Stormy Daniels and American Women - by Greer Clem

If you didn't watch the Stormy Daniels 60 Minutes interview with Anderson Cooper then you are missing a piece of history. No, I am not exaggerating. This is not fodder for gossip magazines. It is not a Kardashian wedding, something that will be briefly memorialized in magazines and across television screens but ultimately chewed up and thrown out like bubblegum. The Stormy Daniels interview is a glimpse into how our male-run society paints sexual women. More importantly, it is a reflection of where women are in America and where we still have to go. 

Back in 2016 when the presidential race was nearing an end, one of the first inklings of fear I had stemmed from the women I encountered who absolutely refused to endorse Hillary Clinton. My own family members, those who come from a more conservative background, balked that they could not support her because she had stood by Bill Clinton after his affair with Monica Lewinsky. They assured me a vote for Hillary was just a masked vote for Bill, and he was an adulterer. Never mind the fact that Hillary's decision to stay with Bill was her decision, or that she no doubt consulted friends and family and made the decision to stay with a man she loved with whom she had a child and a life. No, no. She had been foolish to support him and her continuance to do so was shameful to married women everywhere. 

I then realized that what lurked behind this argument was really an apprehensiveness some women have towards women in positions of power. It had not occurred to me that there would be women, countless women, who were not ready for a female president. Within the parameters of my more optimistic generation, I was naively certain that we, women in general, were ready for our moment. We knew a woman could handle the job - hell, women across the world handle more than their fair share every day. This was our time! Glass ceiling! But one of the things I have had to come to terms with over the past year and a half is that many women do not feel ready to shatter these boundaries. They aren't comfortable envisioning a future so strikingly different to their past. 

Stormy Daniels knows this. She's not in the business of appealing to conservative women; she has made a life and a name for herself by being provocative. But she also knows that there comes a time to call bullshit on the way we view women versus men in terms of promiscuity. Anderson Cooper remarked that a lot of people were using her story for different angles, to which she replied, "They're trying to. Like, oh, you know, Stormy Daniels comes out #MeToo. This is not a 'Me Too.' I was not a victim. I've never said I was a victim. I think trying to use me too-- to further someone else's agenda, does horrible damage to people who are true victims." The power of this statement both lifts up the #MeToo movement by crediting the strength of survivors and sheds light on the fact that sexual ownership has different consequences for men and women. When a woman owns her sexuality she is promiscuous or manipulative. A man is merely praised as confident. Stormy knows this - she's taken advantage of this female stereotype to make a living and she's not here to claim otherwise. But what Donald Trump has done is to retain the sheen of his masculine confidence all the while denying any wrongdoing whatsoever. To many men snickering behind their hands, engaging in what Trump fondly called "locker room talk," he got away with something great. To many women, he is being framed by a lowly porn star who should have no basis of credibility to begin with. In reality, neither is true.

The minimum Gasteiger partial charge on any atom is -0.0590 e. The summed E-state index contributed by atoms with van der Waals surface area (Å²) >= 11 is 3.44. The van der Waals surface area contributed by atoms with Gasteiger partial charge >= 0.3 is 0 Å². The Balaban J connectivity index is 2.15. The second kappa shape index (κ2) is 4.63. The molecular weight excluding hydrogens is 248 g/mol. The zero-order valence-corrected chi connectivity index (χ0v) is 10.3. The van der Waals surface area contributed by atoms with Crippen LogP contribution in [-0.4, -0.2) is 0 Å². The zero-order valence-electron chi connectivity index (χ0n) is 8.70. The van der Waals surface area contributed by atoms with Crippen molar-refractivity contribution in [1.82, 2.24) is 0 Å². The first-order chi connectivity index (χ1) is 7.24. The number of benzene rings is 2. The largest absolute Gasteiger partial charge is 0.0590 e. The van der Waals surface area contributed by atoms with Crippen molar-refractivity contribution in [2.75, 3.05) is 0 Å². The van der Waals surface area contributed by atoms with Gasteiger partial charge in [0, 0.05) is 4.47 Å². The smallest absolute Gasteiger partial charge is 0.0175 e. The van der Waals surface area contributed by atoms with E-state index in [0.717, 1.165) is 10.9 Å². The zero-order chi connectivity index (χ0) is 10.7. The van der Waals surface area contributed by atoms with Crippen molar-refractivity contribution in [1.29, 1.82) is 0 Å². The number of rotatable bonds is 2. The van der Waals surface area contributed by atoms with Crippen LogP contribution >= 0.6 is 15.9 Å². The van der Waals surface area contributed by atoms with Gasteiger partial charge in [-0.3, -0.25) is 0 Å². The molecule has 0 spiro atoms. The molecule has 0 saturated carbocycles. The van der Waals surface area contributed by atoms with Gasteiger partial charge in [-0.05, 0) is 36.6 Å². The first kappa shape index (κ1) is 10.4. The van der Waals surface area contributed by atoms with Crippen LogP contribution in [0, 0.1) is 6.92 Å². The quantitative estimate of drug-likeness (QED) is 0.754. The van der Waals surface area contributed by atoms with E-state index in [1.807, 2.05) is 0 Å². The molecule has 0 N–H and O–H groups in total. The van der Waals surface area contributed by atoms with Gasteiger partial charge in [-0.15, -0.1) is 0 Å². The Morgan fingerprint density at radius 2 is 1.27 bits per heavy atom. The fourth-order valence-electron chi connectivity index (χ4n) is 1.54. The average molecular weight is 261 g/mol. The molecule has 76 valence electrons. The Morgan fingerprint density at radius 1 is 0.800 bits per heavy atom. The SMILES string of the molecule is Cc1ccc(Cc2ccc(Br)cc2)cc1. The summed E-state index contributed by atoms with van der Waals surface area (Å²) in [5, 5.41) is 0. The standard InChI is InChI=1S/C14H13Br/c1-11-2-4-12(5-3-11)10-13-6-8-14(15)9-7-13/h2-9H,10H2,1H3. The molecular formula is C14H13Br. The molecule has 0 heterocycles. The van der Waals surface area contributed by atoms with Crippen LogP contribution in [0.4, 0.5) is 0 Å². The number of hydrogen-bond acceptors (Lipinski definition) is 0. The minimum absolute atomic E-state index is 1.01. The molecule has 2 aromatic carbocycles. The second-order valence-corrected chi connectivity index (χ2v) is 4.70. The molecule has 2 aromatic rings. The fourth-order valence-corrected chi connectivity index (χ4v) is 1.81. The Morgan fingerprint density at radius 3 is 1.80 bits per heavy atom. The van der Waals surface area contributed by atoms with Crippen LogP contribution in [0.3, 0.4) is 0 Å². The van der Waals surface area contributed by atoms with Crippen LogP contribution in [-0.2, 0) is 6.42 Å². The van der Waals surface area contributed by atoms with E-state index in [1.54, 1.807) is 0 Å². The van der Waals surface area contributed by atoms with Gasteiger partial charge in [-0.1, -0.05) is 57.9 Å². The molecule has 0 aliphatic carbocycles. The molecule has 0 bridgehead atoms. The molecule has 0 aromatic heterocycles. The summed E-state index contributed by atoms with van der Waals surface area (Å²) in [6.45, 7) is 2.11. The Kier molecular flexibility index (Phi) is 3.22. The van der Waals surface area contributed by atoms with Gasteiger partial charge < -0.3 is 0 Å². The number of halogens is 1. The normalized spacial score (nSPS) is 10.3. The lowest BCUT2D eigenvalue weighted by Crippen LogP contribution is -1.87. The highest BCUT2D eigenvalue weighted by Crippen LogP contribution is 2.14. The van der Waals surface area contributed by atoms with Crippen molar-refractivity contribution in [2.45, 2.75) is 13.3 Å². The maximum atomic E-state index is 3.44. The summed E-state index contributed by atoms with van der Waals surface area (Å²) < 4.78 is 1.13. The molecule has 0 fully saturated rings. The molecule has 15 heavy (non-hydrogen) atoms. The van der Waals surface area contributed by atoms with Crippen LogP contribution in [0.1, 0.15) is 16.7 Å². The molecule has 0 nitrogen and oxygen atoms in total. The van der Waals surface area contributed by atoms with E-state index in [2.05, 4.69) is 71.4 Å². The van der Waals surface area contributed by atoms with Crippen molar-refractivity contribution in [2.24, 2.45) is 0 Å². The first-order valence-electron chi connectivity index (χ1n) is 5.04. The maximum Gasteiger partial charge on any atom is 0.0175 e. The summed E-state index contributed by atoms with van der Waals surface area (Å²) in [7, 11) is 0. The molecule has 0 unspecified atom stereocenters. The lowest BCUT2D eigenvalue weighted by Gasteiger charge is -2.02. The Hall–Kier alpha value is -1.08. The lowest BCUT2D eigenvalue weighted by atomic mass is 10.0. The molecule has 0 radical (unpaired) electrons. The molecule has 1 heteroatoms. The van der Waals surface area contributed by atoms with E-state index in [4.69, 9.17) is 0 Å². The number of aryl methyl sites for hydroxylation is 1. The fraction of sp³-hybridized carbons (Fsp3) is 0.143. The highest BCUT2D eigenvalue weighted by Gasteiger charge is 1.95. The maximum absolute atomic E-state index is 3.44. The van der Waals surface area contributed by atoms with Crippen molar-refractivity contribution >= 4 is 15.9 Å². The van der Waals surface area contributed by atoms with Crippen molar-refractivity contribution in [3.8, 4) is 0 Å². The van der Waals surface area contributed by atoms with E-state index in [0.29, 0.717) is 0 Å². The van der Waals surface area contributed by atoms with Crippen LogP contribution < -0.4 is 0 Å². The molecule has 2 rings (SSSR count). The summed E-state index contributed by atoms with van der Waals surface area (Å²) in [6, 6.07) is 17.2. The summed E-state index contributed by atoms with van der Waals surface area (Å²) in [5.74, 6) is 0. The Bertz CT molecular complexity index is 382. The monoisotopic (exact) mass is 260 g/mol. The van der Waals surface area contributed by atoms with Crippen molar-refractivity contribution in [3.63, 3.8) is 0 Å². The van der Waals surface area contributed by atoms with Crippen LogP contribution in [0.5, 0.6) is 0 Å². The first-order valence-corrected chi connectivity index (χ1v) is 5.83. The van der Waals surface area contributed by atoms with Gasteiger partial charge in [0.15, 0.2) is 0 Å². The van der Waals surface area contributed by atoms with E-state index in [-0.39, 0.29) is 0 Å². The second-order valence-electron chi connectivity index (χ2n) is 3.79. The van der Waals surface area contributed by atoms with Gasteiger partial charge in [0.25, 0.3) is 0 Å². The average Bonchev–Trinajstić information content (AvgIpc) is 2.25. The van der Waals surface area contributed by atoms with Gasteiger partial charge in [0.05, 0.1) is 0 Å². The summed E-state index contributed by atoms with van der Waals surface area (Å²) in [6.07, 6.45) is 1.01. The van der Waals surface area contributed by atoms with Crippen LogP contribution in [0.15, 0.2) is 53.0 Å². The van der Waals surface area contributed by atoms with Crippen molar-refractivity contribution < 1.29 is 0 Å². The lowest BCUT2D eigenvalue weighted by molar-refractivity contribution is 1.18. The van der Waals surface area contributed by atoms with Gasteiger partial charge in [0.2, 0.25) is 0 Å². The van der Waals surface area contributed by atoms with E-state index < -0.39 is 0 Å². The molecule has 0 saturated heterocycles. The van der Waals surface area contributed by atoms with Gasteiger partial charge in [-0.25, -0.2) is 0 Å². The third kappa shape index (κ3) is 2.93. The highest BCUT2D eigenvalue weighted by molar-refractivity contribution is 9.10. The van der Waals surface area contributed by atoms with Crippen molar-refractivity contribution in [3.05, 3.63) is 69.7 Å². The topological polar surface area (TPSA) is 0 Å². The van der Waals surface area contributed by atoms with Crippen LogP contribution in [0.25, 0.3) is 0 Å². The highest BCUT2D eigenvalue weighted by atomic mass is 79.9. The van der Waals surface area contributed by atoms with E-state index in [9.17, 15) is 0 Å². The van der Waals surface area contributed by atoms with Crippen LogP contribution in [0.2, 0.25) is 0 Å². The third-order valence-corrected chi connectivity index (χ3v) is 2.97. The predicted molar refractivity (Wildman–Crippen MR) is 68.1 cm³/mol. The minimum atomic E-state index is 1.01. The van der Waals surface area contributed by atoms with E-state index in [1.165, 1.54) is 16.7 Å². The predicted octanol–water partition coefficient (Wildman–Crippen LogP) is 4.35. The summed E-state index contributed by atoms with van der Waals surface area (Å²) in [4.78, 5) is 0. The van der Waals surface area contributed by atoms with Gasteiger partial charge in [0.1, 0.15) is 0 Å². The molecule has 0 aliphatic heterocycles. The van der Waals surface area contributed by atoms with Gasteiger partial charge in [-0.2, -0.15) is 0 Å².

We can debate the facts of the encounter between Stormy Daniels and Donald Trump until we are blue in the face. There are lawyers who get paid more by the hour than many do in weeks who are trying to discredit both sides. Mueller himself may now be investigating whether Michael Cohen's "personal" payment to Stormy Daniels violated campaign financing laws. But I am here to highlight something else. The GOP, Fox news, Stormy-haters and Trump supporters all have one thing in common: they're all afraid of women in power. 

Nothing can make a right-wing male-privileged politician quake in his boots more than female empowerment. Stormy Daniels is proving this via sexual empowerment. Hillary Clinton proved it via political prowess. The #MeToo movement is proving it via stories of survival and conversations about consent. All across our nation women are rising up, leaving conservative men tripping in their dockers as they become relics of a past life. More importantly, women are speaking to each other, breaking down the barriers that separated those fighting for female leadership and those who feared it. And say what you will about Stormy Daniels, to deny her role in this story is to shy away from an important part of the conversation.

Women, especially sexual women, have forever been treated differently from men. Monica Lewinsky recently penned one of the most beautiful and eloquent pieces I have ever read on what it took for her to bounce back and find her identity in the wake of the Clinton scandal. Meanwhile, Bill went back to the Oval office, was still president, still hired for speaking engagements for years to come. I'm not saying his punishment should have been worse just that hers was Guantanamo by comparison. So when I encounter those women who shamed Bill and cast out Hillary, I cannot help but imagine them squirm in the face of Stormy Daniels. And I cannot help but imagine that she enjoys this; she recognizes the paradox.

We are living in the era of confrontation, so let's make it about growth and not division. Let's confront the boundaries within feminine society that prevent us from achieving unified goals instead of letting men dictate a dialogue that divides us. Imagine what we could do together. As the saying goes, hell hath no fury like *women* scorned. 

Greer Clem